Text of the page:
order to facilitate triggering on arbitrary SWD commands, a barebones
SWD receiver was implemented on the A7. The receiver parses SWD
transactions sniffed from the bus, and outputs the deserialized
header and transaction data, values which can then be compared with a
pre-configured target value. This allows for triggering of the
glitchOut line based on any SWD data – for example, the S
and RESUME transactions, providing a means of timing glitches for
Prior to any direct testing of glitches performed while single-stepping instructions, observing glitches during normal operation and the effects they cause is helpful to provide a base understanding, as well as to provide a platform for making assumptions which can be tested later on. To provide an environment for observing the results of glitches of varied form and duration, program execution consists of a simple loop, incrementing and decrementing two variables. At each iteration, the value of each variable is checked against a known target value, and execution will break out of the loop when either one of the conditions is met. Outside of the loop, the values are checked against expected values and those values are transmitted via UART to the attacking PC if they differ.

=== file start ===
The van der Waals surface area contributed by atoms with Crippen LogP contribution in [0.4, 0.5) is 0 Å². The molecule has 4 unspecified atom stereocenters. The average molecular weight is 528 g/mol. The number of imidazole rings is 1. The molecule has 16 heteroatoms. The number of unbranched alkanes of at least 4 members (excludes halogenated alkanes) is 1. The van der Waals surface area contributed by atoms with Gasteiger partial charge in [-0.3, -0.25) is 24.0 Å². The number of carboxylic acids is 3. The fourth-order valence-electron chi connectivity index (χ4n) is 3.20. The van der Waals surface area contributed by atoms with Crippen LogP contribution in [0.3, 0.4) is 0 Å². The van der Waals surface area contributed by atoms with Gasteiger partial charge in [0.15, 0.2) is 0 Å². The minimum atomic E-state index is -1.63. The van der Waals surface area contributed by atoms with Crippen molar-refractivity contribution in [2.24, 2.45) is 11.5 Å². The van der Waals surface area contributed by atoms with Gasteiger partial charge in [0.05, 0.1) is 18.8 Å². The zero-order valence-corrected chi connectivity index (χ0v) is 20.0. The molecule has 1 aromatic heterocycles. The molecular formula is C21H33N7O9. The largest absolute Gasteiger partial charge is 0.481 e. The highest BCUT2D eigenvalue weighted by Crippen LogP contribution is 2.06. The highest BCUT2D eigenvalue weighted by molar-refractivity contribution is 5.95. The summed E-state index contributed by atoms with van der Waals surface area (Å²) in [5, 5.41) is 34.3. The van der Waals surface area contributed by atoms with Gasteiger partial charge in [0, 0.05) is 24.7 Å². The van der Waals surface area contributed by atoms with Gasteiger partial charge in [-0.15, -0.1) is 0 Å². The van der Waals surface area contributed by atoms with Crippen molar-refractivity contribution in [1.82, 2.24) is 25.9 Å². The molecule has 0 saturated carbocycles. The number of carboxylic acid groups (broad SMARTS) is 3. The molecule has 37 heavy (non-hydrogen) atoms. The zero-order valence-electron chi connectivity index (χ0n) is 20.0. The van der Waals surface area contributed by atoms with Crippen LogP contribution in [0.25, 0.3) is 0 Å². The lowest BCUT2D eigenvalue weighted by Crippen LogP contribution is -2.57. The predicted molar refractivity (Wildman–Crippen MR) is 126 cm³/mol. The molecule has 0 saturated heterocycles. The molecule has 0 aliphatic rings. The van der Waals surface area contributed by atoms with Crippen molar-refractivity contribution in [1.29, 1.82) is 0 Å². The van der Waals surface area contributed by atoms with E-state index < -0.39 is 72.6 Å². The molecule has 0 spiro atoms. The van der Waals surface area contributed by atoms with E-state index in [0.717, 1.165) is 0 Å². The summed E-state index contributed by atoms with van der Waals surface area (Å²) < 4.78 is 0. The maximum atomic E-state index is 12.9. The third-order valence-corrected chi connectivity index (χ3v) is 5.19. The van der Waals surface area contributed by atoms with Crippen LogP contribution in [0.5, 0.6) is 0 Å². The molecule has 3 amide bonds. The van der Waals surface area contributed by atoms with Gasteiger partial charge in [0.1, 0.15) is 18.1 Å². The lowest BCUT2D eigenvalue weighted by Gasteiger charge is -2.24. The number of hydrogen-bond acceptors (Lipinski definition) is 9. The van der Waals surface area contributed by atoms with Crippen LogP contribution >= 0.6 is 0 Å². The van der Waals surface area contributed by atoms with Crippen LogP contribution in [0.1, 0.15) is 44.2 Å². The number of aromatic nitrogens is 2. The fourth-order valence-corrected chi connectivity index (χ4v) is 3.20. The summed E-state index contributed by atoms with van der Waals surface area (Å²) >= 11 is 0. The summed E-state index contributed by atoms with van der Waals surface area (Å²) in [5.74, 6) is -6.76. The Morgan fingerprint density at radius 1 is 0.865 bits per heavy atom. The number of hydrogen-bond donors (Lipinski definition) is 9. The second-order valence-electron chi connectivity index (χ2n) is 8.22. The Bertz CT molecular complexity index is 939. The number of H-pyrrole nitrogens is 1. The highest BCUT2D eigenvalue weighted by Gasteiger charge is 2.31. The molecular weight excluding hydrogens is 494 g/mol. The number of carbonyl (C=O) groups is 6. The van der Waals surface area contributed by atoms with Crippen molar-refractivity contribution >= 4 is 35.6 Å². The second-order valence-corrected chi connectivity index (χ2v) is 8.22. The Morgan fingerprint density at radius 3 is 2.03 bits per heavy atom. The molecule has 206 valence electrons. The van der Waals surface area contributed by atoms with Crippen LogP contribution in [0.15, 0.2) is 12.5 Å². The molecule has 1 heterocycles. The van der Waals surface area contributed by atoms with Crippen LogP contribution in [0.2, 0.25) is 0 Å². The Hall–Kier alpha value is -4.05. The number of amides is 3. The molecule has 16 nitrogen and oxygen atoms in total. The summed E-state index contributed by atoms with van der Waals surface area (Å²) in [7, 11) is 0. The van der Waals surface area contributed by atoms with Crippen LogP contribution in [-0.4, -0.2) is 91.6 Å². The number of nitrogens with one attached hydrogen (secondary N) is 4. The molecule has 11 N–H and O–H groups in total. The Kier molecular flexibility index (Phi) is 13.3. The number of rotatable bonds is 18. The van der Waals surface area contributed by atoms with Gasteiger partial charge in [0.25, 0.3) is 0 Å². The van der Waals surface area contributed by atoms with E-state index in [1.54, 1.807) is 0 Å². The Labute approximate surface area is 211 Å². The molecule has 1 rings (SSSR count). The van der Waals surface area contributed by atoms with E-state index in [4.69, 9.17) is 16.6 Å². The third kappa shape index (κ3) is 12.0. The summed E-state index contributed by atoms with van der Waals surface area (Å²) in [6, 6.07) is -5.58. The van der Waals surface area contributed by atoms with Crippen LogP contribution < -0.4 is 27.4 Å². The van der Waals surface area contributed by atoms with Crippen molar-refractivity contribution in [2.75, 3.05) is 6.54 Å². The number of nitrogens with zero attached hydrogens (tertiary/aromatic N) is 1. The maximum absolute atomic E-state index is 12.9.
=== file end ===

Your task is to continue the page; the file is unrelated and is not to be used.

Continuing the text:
Binary Ninja reverse engineering software was used to provide a visual representation of the compiled C. Because the assembly presented represents the machine code produced after compiling and linking, we can be sure that it matches the behavior of the processor exactly (ignoring concepts like parallel execution, pipelining etc. for now), and lean on that information when making assumptions about timing and processor behavior with regard to injecting faults.